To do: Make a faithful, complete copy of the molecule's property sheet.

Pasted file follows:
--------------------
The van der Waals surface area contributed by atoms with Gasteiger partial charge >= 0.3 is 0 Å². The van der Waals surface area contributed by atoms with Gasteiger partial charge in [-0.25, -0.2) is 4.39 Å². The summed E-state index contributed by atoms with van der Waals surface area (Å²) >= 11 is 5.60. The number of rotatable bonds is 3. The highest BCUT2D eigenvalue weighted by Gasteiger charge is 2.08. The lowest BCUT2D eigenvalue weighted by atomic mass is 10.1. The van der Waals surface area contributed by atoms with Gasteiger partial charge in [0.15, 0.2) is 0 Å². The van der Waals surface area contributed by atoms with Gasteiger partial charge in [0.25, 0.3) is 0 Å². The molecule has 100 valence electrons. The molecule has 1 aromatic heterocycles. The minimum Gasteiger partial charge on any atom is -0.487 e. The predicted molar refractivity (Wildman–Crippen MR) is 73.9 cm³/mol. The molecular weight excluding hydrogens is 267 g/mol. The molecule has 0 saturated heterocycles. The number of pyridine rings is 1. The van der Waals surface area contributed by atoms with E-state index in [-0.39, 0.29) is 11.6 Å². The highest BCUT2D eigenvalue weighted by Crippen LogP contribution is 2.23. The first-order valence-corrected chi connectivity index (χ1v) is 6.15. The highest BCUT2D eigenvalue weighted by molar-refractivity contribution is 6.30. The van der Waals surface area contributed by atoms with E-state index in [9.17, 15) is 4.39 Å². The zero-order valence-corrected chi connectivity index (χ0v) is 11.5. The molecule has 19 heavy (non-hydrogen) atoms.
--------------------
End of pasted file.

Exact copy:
The van der Waals surface area contributed by atoms with Gasteiger partial charge >= 0.3 is 0 Å². The van der Waals surface area contributed by atoms with Gasteiger partial charge in [-0.25, -0.2) is 4.39 Å². The summed E-state index contributed by atoms with van der Waals surface area (Å²) >= 11 is 5.60. The number of rotatable bonds is 3. The highest BCUT2D eigenvalue weighted by Gasteiger charge is 2.08. The lowest BCUT2D eigenvalue weighted by atomic mass is 10.1. The van der Waals surface area contributed by atoms with Gasteiger partial charge in [0.15, 0.2) is 0 Å². The van der Waals surface area contributed by atoms with Gasteiger partial charge in [0.25, 0.3) is 0 Å². The molecule has 100 valence electrons. The molecule has 1 aromatic heterocycles. The minimum Gasteiger partial charge on any atom is -0.487 e. The predicted molar refractivity (Wildman–Crippen MR) is 73.9 cm³/mol. The molecular weight excluding hydrogens is 267 g/mol. The molecule has 0 saturated heterocycles. The number of pyridine rings is 1. The van der Waals surface area contributed by atoms with E-state index in [-0.39, 0.29) is 11.6 Å². The highest BCUT2D eigenvalue weighted by Crippen LogP contribution is 2.23. The first-order valence-corrected chi connectivity index (χ1v) is 6.15. The highest BCUT2D eigenvalue weighted by molar-refractivity contribution is 6.30. The van der Waals surface area contributed by atoms with E-state index in [9.17, 15) is 4.39 Å². The zero-order valence-corrected chi connectivity index (χ0v) is 11.5. The molecule has 19 heavy (non-hydrogen) atoms.